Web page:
Q&A: Adrian Ford, chief technology officer of Global Graphics, explains the specification that Microsoft is developing with his company's help.
At the WinHEC keynote in April, Microsoft Corp. founder Bill Gates previewed "Metro," the companys next-generation, XML-based, electronic-document initiative that is expected to become available at around the same time Windows Longhorn is released.
In conjunction with Microsofts announcement of Metro, United Kingdom-based software company Global Graphics announced that for the last two years it has been working closely with Microsoft to develop Metros specifications. At WinHEC, Global Graphics demonstrated ways in which the printing industry might make use of Metro once it becomes available.
Recently, PDFzone sat down with Dr. Adrian Ford, Global Graphics chief technology officer, to discuss Metros functionalities and his companys involvement with its development.
PDFzone: Please give us an overview of Metro.
Ford: Metro is really three different things in one.
First off, its a new document file format, similar in many ways to PDF.
Its also a spool format. When you print on a Windows or a Mac computer, the print system has a format that it uses to communicate the data through the print subsystem and spool it to the device.
And its also a page description language, similar to PCL PostScript, that can be used to transmit that information all the way down to a printer, where it turns into the data that comes out on a piece of paper.
In addition to this format, there is also a new printing subsystem. Microsoft announced theyre fixing a number of the printing bottlenecks and issues in the current Windows subsystem by implementing a new architecture for printing that includes Metro as a key foundation of that architecture.
Click here to read more about Microsofts Metro and analysts reactions to the demonstration at WinHEC.PDFzone: Given that it is expected to become available at the same time as Longhorn, is Metro specifically being designed for Longhorn?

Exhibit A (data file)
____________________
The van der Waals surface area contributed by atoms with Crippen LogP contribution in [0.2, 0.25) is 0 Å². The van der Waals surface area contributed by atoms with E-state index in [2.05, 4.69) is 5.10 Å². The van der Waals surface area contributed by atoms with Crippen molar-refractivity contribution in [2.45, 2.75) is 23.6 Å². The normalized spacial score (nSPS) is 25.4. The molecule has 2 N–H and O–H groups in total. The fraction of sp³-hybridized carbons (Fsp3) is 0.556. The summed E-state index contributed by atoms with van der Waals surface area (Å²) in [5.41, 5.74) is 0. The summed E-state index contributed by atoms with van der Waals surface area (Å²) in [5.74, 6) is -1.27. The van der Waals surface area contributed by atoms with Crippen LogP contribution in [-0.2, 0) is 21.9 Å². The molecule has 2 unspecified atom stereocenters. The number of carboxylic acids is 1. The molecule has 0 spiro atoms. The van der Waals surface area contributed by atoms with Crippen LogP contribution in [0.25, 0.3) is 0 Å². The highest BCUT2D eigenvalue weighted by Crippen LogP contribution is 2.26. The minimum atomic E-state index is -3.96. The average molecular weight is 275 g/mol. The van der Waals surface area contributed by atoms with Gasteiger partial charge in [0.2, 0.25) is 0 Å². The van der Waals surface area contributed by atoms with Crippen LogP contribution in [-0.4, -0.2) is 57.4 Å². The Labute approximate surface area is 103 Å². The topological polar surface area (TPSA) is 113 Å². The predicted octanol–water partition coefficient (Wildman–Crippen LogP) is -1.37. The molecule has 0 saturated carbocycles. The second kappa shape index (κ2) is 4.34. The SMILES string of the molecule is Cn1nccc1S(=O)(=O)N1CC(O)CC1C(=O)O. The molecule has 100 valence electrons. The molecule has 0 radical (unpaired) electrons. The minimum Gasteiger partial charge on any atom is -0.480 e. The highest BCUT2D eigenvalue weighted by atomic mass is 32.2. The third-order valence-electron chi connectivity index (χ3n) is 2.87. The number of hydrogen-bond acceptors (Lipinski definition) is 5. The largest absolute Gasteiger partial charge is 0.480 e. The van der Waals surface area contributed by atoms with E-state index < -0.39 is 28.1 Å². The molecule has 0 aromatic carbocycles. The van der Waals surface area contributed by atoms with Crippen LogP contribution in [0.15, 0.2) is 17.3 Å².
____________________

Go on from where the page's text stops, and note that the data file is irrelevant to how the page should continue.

Ford: Its tied to Longhorn, but its part of what [Microsoft is] calling WinFX. WinFX is going to be available on Longhorn, Windows XP and Windows 2003. So the time scales are the same as Longhorn, but the potential install base is much bigger than the Longhorn platform.
PDFzone: When did Microsoft approach you to work on Metro, and for what reasons do you believe the company wanted to work with you?
Ford: Weve been working closely with [Microsoft] since early 2003. One of the reasons they came to us and asked us to help them is honestly because we have a lot of expertise and experience working with other document formats with the products that we have in the PDF space and also with other PDLs [Page Description Languages], our work with PostScript and PDF RIP [Raster Image Processor] products and technology.
Weve also got a very wide and broad customer base. Virtually all of our products go out through OEM and ISV channels, where the technology we provide is built into other peoples products. So a lot of the industrys problems and issues that they face, were very aware of what they are.
One of the things weve been able to do, as well as providing our expertise and feedback to that specification, is to bring a lot of industry issues that our partners experience and make sure that theyre addressed in the work that Microsoft is doing. And that consultation work is quite a valuable exercise on both sides for making sure this actually does address real-world issues for the print subsystem on Windows.
Read the full story on PDFzone: A Look Inside Microsofts Metro Document Format